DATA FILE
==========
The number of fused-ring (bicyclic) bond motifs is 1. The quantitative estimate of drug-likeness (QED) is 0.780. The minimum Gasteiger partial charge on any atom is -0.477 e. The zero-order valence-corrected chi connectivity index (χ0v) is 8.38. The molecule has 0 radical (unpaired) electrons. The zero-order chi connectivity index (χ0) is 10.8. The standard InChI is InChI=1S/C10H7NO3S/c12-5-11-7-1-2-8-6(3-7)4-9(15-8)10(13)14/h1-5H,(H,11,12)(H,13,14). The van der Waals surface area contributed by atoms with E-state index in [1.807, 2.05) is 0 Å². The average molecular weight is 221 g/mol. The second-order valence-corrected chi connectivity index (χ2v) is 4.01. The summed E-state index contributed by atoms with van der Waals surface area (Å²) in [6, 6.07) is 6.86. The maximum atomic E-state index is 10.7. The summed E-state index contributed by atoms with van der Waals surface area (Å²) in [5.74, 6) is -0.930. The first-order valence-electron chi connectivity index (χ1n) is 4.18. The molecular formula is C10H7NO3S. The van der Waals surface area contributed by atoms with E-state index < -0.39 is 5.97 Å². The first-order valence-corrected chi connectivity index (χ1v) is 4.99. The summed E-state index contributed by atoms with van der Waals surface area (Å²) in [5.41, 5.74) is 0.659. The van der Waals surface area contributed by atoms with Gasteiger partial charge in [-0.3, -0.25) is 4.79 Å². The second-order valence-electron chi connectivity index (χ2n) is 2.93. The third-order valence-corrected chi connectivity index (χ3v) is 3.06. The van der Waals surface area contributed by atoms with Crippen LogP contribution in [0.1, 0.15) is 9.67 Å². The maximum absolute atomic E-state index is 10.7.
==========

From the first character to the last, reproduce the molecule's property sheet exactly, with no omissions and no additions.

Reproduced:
The number of fused-ring (bicyclic) bond motifs is 1. The quantitative estimate of drug-likeness (QED) is 0.780. The minimum Gasteiger partial charge on any atom is -0.477 e. The zero-order valence-corrected chi connectivity index (χ0v) is 8.38. The molecule has 0 radical (unpaired) electrons. The zero-order chi connectivity index (χ0) is 10.8. The standard InChI is InChI=1S/C10H7NO3S/c12-5-11-7-1-2-8-6(3-7)4-9(15-8)10(13)14/h1-5H,(H,11,12)(H,13,14). The van der Waals surface area contributed by atoms with E-state index in [1.807, 2.05) is 0 Å². The average molecular weight is 221 g/mol. The second-order valence-corrected chi connectivity index (χ2v) is 4.01. The summed E-state index contributed by atoms with van der Waals surface area (Å²) in [6, 6.07) is 6.86. The maximum atomic E-state index is 10.7. The summed E-state index contributed by atoms with van der Waals surface area (Å²) in [5.74, 6) is -0.930. The first-order valence-electron chi connectivity index (χ1n) is 4.18. The molecular formula is C10H7NO3S. The van der Waals surface area contributed by atoms with E-state index < -0.39 is 5.97 Å². The first-order valence-corrected chi connectivity index (χ1v) is 4.99. The summed E-state index contributed by atoms with van der Waals surface area (Å²) in [5.41, 5.74) is 0.659. The van der Waals surface area contributed by atoms with Gasteiger partial charge in [-0.3, -0.25) is 4.79 Å². The second-order valence-electron chi connectivity index (χ2n) is 2.93. The third-order valence-corrected chi connectivity index (χ3v) is 3.06. The van der Waals surface area contributed by atoms with Crippen LogP contribution in [0.1, 0.15) is 9.67 Å². The maximum absolute atomic E-state index is 10.7.